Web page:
Yalford Street, E1

Road in/near Whitechapel, existed from 1773 but redeveloped after the Second World War.

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(51.51619 -0.06576, 51.516 -0.065) 
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Road · * · E1 ·
JANUARY
9
2024
Yalford Street was the name for New Street after 1874.

By 1773 Richard Brinckley, a builder who had moved to the district from North Audley Street in Mayfair, was working on New Street (later Yalford Street) and the connecting White Hart Court. Carpenters Thomas Dodson and William Petty were involved in the project and fifteen houses were completed and for sale in 1774.

New Street became Yalford Street in 1874 and a short stump of a street survived the post-war rebuilding.

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Main source: Charleville Circus, Sydenham, London
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CONTRIBUTIONS TO THE LOCALITY

Lived here
margaret clark   
Added: 15 Oct 2021 22:23 GMT   

Margaret’s address when she married in 1938
^, Josepine House, Stepney is the address of my mother on her marriage certificate 1938. Her name was Margaret Irene Clark. Her father Basil Clark was a warehouse grocer.

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Born here
Carolyn Hirst   
Added: 16 Jul 2022 15:21 GMT   

Henry James Hirst
My second great grandfather Henry James Hirst was born at 18 New Road on 11 February 1861. He was the eighth of the eleven children of Rowland and Isabella Hirst. I think that this part of New Road was also known at the time as Gloucester Terrace.

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Paul Harris    
Added: 12 Jun 2024 12:54 GMT   

Ellen Place, E1
My mother’s father and his family lived at 31 Ellen Place London E1 have a copy of the 1911 census showing this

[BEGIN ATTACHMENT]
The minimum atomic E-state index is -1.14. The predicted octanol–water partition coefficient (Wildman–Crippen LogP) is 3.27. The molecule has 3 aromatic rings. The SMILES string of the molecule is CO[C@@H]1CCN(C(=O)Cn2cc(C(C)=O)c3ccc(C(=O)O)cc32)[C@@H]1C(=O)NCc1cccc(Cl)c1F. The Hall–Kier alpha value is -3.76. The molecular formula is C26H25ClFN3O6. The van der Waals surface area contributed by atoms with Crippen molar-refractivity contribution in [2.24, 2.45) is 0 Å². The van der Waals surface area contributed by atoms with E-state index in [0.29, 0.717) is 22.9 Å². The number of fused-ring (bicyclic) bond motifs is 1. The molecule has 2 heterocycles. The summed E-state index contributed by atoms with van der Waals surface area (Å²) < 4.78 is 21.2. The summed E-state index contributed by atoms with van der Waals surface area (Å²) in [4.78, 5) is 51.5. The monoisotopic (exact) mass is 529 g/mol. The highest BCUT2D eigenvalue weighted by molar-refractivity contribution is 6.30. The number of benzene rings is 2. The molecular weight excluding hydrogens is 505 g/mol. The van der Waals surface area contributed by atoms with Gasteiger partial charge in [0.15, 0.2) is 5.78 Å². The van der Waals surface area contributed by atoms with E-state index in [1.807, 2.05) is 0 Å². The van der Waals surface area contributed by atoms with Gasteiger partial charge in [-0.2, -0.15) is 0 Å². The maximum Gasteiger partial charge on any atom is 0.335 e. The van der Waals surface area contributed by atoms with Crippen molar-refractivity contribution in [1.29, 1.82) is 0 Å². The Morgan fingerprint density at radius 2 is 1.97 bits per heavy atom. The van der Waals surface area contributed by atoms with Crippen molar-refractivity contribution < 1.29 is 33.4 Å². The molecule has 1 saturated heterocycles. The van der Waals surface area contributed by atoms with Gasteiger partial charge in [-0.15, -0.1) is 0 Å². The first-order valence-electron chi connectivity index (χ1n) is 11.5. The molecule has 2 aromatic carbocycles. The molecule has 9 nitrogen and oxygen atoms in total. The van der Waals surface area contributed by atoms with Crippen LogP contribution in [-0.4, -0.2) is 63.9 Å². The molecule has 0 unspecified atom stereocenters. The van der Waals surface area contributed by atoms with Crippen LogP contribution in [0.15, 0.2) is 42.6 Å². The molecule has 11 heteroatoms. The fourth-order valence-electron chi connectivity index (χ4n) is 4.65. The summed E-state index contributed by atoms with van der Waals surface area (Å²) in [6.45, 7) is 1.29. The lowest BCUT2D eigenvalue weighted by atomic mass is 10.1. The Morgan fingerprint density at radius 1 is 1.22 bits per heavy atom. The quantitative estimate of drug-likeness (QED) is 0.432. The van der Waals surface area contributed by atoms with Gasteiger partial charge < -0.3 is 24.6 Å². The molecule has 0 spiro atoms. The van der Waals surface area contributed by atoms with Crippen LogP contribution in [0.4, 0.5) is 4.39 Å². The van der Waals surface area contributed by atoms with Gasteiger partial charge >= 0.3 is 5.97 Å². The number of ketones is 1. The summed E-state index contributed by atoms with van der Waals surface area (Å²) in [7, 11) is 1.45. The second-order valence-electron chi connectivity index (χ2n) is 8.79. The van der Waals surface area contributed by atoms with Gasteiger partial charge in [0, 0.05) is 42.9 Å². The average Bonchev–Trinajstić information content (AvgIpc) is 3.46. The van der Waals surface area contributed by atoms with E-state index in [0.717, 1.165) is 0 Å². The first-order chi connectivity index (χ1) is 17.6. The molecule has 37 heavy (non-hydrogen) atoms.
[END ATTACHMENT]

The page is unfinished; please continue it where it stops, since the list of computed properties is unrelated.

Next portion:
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LATEST LONDON-WIDE CONTRIBUTIONS TO THE PROJECT

Lived here
Mike Dowling   
Added: 15 Jun 2024 15:51 GMT   

Family ties (1936 - 1963)
The Dowling family lived at number 13 Undercliffe Road for
Nearly 26 years. Next door was the Harris family

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Comment
Evie Helen   
Added: 13 Jun 2024 00:03 GMT   

Vickers Road
The road ’Vickers Road’ is numbered rather differently to other roads in the area as it was originally built as housing for the "Vickers" arms factory in the late 1800’s and early 1900s. Most of the houses still retain the original 19th century tiling and drainage outside of the front doors.

Reply
Comment
   
Added: 10 Jun 2024 19:31 GMT   

Toll gate Close
Did anyone live at Toll Gate Close, which was built in the area where the baths had been?

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Charles Black   
Added: 24 May 2024 12:54 GMT   

Middle Row, W10
Middle Row was notable for its bus garage, home of the number 7.

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Comment
   
Added: 2 May 2024 16:14 GMT   

Farm Place, W8
The previous name of Farm Place was Ernest St (no A)

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Comment
Tony Whipple   
Added: 16 Apr 2024 21:35 GMT   

Frank Whipple Place, E14